You know, they also had a victory of sorts in reaching an agreement on a bipartisan education bill in the Senate, which has gotten somewhat overlooked. They don't have vouchers in this bill. But they do have a bill that is likely to be passed.

And they took very different approaches. They took a rather conciliatory, did a lot of negotiating behind the scenes on education. They tried a much more confrontational approach on taxes, where the president kept going to the states of the key senators. And I think that the result has been that he's made them mad. These are the same senators he's going to have to go back to again and again, and I think the White House may be reassessing the approach they took on this tax bill. ROBERTS: And I think, Wolf, Trent Lott, the Republican leader in the Senate, also has to be reassessing. Because, as David points out, while I don't think the centrist coalition is going to govern on every issue because the history of this is not good -- by and large, centrists often get ripped apart by polarization. But with a 50-50 Senate, when you have the core of moderate Democrats, moderate Republicans, if they can work together, they're going to be a powerful force.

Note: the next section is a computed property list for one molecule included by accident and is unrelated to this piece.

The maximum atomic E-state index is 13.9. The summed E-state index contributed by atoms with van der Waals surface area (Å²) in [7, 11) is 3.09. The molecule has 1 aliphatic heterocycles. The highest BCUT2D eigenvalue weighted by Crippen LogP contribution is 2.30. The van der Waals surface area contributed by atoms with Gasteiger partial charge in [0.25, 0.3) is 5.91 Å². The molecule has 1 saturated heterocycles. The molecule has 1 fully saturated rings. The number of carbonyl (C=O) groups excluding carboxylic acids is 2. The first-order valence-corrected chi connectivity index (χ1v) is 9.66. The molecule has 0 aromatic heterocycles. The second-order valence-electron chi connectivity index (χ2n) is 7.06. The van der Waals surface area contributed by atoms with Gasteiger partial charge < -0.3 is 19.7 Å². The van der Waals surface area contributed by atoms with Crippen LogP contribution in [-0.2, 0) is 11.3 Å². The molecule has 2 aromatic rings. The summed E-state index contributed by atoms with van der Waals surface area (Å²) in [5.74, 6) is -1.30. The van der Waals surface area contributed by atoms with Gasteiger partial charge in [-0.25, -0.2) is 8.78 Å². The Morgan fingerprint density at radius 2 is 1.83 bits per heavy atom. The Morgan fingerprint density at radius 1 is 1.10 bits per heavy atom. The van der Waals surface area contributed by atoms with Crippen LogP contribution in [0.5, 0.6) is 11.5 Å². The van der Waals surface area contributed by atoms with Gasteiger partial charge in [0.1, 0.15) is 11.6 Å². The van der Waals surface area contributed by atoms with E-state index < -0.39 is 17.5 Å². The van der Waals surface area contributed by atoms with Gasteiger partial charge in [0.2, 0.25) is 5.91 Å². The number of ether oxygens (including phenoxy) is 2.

Remember, most Democrats didn't vote for this bill. It was only about 14 centrist Democrats. So it's not just the Chaffees and the Jeffords who are critical, but it's also these moderate Democrats who defied their own leadership to vote for a much bigger tax bill than the Democratic leadership wanted.

So there is a pattern that could develop here. I'm still skeptical, but if these centrists in both parties hang together, they could be an important force.

BLITZER: David Brooks, the Miami Herald and USA Today did their own recount of the Florida undervote, the hanging chads, the pregnant chads and all of that. And they discovered, lo and behold, that, yes, President Bush did win Florida, it was not a mistake.

BLITZER: That, in turn, sparked the Los Angeles Times to write this editorial, among other things, saying: "There is some comfort in knowing that George W. Bush probably is not really an accidental president. But perhaps the central point is not the legitimacy of Bush's presidency -- that was never in doubt once Gore threw in the towel -- but a reminder that this presidency did not come with a mandate."

A lot of people are speaking about the mandate that President Bush has. Does he have that kind of mandate to undertake the sweeping tax cuts and other steps that he is advocating?

BROOKS: Yes. And he was right to say, you know, "If I act like a mandate, I have a mandate." And he is going to pass a sweeping tax cut. Bush can now finally unpack thanks to the Miami Herald.